All of these steps can be performed within Salesforce. The sales process within Salesforce is a great idea for teams that want to work within a single system. Check out the link to see our thoughts on how pairing Salesforce and Salesvue can take your team to the next level.

Enterprise Sales Strategy and Fundamentals

Here are some tips for enterprise sales strategy, especially when dealing with B2B sales:

  1. Focus on finding solutions and helping relieve pain points
  2. Be ready for the process to take a long time, possibly months or a full year
  3. Understand all the decision maker roles within their business
  4. Provide options when giving proposals

Tips for Selling to Enterprises

Here’s a few tips on how to sell to enterprise organizations:

Identify Pain Points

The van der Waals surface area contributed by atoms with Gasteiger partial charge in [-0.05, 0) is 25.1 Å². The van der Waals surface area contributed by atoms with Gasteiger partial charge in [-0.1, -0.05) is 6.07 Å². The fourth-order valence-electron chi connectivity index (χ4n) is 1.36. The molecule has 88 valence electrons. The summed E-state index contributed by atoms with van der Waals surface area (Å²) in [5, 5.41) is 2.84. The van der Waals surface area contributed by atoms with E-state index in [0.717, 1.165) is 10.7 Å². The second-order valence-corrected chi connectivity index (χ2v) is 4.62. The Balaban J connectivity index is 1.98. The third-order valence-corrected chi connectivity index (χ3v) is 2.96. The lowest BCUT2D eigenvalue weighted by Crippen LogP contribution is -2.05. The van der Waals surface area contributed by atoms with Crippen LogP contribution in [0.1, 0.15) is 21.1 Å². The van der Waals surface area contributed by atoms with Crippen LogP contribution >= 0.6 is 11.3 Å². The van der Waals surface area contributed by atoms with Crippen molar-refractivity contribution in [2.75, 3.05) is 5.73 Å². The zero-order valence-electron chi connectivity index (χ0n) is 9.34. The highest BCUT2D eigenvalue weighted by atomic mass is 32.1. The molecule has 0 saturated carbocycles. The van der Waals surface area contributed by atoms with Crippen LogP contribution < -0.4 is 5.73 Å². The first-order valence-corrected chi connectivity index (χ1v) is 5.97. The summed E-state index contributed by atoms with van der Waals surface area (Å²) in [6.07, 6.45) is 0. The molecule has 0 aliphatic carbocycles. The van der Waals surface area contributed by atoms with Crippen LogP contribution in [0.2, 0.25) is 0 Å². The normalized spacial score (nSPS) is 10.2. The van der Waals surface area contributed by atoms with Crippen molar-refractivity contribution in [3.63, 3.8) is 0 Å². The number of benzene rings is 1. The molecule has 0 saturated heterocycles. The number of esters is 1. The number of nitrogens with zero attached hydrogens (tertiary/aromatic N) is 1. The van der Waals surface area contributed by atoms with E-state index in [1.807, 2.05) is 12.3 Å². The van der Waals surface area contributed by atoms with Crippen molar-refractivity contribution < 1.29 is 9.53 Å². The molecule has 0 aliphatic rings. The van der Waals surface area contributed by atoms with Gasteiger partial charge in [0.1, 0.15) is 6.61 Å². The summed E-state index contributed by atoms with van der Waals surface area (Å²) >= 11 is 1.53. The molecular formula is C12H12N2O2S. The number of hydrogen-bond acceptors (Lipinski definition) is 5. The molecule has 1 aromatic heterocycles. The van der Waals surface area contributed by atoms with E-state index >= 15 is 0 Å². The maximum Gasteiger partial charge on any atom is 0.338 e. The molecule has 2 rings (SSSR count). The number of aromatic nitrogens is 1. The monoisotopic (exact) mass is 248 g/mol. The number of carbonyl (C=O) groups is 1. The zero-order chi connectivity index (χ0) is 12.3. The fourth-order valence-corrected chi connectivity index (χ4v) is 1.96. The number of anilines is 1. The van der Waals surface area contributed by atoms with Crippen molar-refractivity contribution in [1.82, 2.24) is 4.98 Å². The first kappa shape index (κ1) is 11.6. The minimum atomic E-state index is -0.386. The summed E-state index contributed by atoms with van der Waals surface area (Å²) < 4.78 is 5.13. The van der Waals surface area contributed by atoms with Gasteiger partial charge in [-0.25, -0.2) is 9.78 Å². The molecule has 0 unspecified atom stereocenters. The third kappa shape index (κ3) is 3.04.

As with all selling, identifying customer pain points is a crucial step in developing a strategy to close the deal. Without knowing what’s truly taking a toll on their team, you’ll never know how to align your product and messaging in a way that fits them. But remember, you’re not only selling to one person.

With personal selling, you can get away with asking one person what’s wrong and helping them fix that problem. With enterprise selling, you must understand that there is likely a range of pain points across the team, if not multiple teams or departments. Being able to prioritize and understand the main points to solve is a key step in the enterprise sales process.

Identify Decision Makers